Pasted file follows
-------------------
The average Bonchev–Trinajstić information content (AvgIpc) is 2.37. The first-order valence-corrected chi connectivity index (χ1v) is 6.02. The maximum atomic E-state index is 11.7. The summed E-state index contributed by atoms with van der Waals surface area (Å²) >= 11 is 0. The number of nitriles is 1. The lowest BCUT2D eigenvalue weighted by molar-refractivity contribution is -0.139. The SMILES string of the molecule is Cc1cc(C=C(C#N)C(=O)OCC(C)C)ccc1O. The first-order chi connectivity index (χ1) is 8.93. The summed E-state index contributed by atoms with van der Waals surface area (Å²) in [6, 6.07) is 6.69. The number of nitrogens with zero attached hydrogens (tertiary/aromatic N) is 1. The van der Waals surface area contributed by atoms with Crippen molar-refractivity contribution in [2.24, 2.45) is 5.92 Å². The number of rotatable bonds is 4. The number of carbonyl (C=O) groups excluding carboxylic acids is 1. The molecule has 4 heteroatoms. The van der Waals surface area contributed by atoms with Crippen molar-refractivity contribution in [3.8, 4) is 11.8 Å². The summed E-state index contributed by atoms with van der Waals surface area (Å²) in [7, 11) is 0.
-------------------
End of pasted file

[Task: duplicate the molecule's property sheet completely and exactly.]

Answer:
The average Bonchev–Trinajstić information content (AvgIpc) is 2.37. The first-order valence-corrected chi connectivity index (χ1v) is 6.02. The maximum atomic E-state index is 11.7. The summed E-state index contributed by atoms with van der Waals surface area (Å²) >= 11 is 0. The number of nitriles is 1. The lowest BCUT2D eigenvalue weighted by molar-refractivity contribution is -0.139. The SMILES string of the molecule is Cc1cc(C=C(C#N)C(=O)OCC(C)C)ccc1O. The first-order chi connectivity index (χ1) is 8.93. The summed E-state index contributed by atoms with van der Waals surface area (Å²) in [6, 6.07) is 6.69. The number of nitrogens with zero attached hydrogens (tertiary/aromatic N) is 1. The van der Waals surface area contributed by atoms with Crippen molar-refractivity contribution in [2.24, 2.45) is 5.92 Å². The number of rotatable bonds is 4. The number of carbonyl (C=O) groups excluding carboxylic acids is 1. The molecule has 4 heteroatoms. The van der Waals surface area contributed by atoms with Crippen molar-refractivity contribution in [3.8, 4) is 11.8 Å². The summed E-state index contributed by atoms with van der Waals surface area (Å²) in [7, 11) is 0.